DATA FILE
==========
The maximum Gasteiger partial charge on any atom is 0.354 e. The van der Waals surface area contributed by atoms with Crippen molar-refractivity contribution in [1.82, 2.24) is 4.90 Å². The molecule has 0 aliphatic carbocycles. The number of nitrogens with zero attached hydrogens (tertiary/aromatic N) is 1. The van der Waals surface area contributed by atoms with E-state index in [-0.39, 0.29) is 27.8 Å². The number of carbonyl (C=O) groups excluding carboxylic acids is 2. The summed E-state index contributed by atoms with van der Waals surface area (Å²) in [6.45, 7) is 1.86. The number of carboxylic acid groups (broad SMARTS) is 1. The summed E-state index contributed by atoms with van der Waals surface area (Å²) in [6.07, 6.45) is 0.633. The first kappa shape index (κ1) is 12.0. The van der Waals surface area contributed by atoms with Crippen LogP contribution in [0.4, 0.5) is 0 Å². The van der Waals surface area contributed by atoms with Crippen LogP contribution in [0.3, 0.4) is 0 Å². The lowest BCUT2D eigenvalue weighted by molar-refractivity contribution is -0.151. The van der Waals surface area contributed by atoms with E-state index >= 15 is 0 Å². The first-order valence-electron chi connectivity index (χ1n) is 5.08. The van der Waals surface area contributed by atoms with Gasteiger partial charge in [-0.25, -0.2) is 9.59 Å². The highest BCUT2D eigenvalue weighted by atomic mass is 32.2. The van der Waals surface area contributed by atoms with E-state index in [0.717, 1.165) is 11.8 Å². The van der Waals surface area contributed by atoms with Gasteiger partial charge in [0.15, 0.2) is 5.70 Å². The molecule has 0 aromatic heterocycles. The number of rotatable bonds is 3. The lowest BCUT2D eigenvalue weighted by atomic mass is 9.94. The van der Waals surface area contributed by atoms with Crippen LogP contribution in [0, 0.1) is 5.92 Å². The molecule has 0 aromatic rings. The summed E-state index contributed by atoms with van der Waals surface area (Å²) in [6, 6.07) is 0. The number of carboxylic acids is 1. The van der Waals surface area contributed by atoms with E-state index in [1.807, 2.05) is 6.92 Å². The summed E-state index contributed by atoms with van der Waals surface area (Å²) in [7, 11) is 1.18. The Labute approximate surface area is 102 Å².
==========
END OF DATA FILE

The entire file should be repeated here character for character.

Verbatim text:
The maximum Gasteiger partial charge on any atom is 0.354 e. The van der Waals surface area contributed by atoms with Crippen molar-refractivity contribution in [1.82, 2.24) is 4.90 Å². The molecule has 0 aliphatic carbocycles. The number of nitrogens with zero attached hydrogens (tertiary/aromatic N) is 1. The van der Waals surface area contributed by atoms with E-state index in [-0.39, 0.29) is 27.8 Å². The number of carbonyl (C=O) groups excluding carboxylic acids is 2. The summed E-state index contributed by atoms with van der Waals surface area (Å²) in [6.45, 7) is 1.86. The number of carboxylic acid groups (broad SMARTS) is 1. The summed E-state index contributed by atoms with van der Waals surface area (Å²) in [6.07, 6.45) is 0.633. The first kappa shape index (κ1) is 12.0. The van der Waals surface area contributed by atoms with Crippen LogP contribution in [0.4, 0.5) is 0 Å². The van der Waals surface area contributed by atoms with Crippen LogP contribution in [0.3, 0.4) is 0 Å². The lowest BCUT2D eigenvalue weighted by molar-refractivity contribution is -0.151. The van der Waals surface area contributed by atoms with E-state index >= 15 is 0 Å². The first-order valence-electron chi connectivity index (χ1n) is 5.08. The van der Waals surface area contributed by atoms with Gasteiger partial charge in [-0.25, -0.2) is 9.59 Å². The highest BCUT2D eigenvalue weighted by atomic mass is 32.2. The van der Waals surface area contributed by atoms with E-state index in [0.717, 1.165) is 11.8 Å². The van der Waals surface area contributed by atoms with Gasteiger partial charge in [0.15, 0.2) is 5.70 Å². The molecule has 0 aromatic heterocycles. The number of rotatable bonds is 3. The lowest BCUT2D eigenvalue weighted by atomic mass is 9.94. The van der Waals surface area contributed by atoms with Crippen LogP contribution in [0, 0.1) is 5.92 Å². The molecule has 0 aromatic rings. The summed E-state index contributed by atoms with van der Waals surface area (Å²) in [6, 6.07) is 0. The number of carboxylic acids is 1. The van der Waals surface area contributed by atoms with E-state index in [1.807, 2.05) is 6.92 Å². The summed E-state index contributed by atoms with van der Waals surface area (Å²) in [7, 11) is 1.18. The Labute approximate surface area is 102 Å².